Having just read John Lukacs' excellent history, "Five Days in London, May 1940" which depicts the tense and uncertain week when the world could have tipped on its axis with Britain negotiating a peace with Hitler this seemed a natural follow up - a fictional account of what may have happened next had that been the outcome. Having read and thoroughly enjoyed the Shardlake series and (less so) "Winter in Madrid" I had high expectations. These were not entirely fulfilled but nevertheless I have not read many novels that caused me to think as much.
Some critics have complained over the individual depictions of historic figures (Enoch Powell etc.,) but I am prepared to give C.J. Samson the license to create a world and his intuition on these matters is, I think, acceptable the vast majority of the time.
More problematic from a novelist's point of view is some of the "explaining" that goes on both in the narrative and some clunky dialogue between the characters. I would rather be allowed to work it out how the history may have developed for myself than have it force-fed to me. Part of the problem here is Sansom's desire to have a vast array of "positions" on display - British colonialism, nationalism (see particularly Samsom's author's note and what it says about the SNP), race, old-school bigotry, communism, anti-semitism, fascism, civil service attitudes, sexist mores, unionism etc etc which, whilst ambitious doesn't always work. It seems too contrived within the format of a novel.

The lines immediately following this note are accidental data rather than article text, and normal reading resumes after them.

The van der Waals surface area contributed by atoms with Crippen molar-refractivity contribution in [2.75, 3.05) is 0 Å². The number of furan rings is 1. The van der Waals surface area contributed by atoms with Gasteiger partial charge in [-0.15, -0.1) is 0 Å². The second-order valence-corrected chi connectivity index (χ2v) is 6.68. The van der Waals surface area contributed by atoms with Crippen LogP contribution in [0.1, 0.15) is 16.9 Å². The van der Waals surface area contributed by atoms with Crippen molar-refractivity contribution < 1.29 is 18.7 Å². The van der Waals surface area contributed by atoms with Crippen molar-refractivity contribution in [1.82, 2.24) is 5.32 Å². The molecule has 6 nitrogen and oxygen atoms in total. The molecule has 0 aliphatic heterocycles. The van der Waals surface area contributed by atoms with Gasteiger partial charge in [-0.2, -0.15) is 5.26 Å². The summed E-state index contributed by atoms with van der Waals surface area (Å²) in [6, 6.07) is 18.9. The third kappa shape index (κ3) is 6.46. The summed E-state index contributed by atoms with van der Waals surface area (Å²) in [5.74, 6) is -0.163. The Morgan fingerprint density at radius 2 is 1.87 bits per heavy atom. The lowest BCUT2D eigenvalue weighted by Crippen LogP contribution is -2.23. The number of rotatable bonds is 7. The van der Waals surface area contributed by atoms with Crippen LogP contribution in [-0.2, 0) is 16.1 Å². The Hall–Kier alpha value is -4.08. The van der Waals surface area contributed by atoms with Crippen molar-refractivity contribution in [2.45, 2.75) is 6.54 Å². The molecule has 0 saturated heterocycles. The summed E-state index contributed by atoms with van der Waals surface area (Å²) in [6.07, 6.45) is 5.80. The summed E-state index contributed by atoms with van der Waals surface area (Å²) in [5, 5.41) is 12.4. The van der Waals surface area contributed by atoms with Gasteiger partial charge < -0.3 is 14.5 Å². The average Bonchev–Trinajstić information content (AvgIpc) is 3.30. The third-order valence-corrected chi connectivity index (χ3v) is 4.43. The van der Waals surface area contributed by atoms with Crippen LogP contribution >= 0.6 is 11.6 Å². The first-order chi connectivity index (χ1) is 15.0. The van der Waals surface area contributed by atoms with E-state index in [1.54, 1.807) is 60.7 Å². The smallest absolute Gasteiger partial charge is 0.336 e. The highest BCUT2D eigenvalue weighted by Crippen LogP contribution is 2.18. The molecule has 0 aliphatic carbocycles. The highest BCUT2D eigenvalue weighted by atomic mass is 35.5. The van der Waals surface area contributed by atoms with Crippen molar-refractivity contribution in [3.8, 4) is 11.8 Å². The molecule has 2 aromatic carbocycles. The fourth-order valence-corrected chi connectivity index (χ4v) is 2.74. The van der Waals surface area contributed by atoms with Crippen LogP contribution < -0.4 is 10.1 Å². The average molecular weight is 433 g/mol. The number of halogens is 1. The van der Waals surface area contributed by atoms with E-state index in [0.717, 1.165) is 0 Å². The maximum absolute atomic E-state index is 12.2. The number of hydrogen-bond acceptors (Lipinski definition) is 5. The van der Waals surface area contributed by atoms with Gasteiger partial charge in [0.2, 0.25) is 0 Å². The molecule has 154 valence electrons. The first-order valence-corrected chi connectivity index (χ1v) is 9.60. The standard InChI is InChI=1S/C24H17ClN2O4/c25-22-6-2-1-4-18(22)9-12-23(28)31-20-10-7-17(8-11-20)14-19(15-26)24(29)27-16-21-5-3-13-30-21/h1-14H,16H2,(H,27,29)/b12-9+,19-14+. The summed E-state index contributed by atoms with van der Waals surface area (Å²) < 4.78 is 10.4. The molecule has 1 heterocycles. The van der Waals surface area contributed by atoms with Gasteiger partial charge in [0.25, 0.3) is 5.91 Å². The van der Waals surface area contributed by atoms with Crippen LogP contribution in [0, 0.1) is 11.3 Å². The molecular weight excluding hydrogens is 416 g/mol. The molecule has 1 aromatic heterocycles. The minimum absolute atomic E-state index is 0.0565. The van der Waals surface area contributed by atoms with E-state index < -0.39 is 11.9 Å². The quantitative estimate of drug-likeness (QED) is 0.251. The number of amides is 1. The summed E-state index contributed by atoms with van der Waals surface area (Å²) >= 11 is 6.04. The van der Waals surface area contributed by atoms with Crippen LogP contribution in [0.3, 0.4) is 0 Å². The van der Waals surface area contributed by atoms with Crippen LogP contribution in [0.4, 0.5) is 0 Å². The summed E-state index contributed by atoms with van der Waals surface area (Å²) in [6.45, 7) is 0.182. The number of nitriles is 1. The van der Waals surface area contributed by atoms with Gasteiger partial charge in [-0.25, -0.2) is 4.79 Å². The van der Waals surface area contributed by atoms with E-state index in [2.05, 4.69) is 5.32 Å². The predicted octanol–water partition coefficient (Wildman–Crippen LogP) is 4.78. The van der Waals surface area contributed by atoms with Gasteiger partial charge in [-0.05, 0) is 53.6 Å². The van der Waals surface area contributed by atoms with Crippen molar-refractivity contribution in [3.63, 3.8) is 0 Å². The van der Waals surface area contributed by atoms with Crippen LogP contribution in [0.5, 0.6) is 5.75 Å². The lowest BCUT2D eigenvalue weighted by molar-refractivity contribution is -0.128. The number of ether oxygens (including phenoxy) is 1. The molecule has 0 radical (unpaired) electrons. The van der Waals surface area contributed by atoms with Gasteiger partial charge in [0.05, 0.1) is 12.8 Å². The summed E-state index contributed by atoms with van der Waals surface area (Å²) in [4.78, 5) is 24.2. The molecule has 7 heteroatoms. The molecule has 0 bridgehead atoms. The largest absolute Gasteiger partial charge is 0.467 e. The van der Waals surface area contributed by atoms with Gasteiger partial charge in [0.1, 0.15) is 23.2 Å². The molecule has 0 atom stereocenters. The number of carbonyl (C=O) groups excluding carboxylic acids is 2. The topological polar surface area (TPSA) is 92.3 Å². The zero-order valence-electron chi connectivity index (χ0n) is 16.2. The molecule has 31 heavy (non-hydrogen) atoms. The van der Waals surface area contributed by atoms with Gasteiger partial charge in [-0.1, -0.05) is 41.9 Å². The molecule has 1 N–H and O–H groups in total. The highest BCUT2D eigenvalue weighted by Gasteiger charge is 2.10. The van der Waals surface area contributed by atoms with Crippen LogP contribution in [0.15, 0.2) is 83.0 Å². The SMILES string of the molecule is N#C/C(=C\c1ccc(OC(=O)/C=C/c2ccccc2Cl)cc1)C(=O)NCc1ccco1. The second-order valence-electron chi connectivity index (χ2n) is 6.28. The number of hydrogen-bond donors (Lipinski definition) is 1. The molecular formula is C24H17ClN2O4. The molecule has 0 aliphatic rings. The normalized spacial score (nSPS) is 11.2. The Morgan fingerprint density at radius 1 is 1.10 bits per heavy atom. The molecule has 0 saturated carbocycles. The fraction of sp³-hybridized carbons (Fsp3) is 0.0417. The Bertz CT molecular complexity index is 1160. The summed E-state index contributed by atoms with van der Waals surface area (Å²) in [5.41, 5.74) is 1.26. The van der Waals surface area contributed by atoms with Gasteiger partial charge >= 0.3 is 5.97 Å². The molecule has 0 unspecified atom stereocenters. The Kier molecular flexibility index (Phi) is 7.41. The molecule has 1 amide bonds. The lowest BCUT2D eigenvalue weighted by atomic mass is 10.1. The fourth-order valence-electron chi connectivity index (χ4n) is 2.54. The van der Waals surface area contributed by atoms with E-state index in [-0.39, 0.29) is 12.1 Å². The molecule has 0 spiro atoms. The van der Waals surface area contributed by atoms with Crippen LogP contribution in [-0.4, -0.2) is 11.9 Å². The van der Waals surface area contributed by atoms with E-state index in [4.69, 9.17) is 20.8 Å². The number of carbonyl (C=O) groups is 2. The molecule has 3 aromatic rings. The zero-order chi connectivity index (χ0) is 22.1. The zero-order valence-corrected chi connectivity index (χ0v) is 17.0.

Having said that, the narrative itself kept my interest as it developed, particularly from the point in the story when the resistance ring is discovered and the subsequent escape and pursuit. The leading "heroes" are sympathetically drawn and seem to me to be acceptable portraits of pre-sexual revolution characters - think Foyle's War types to get an understanding of this.
Finally what, for me, is the biggest success of the novel is it made me address some attitudes in myself. The new year started with Labour politicians criticising the Government for not doing more to stop immigrants from other EU nations coming into the country. My reaction was depression - one party deciding to combat the "nasty" party by acting "nastier". I have long grown tired of the main political parties and the hypocrisy they represent. Russell Brand's solution holds much appeal. Yet what if by opting out we lose the voice of "decent" people? What may we allow to happen if we sit on our hands? Mr Sansom, your novel helped persuade me to join a political party.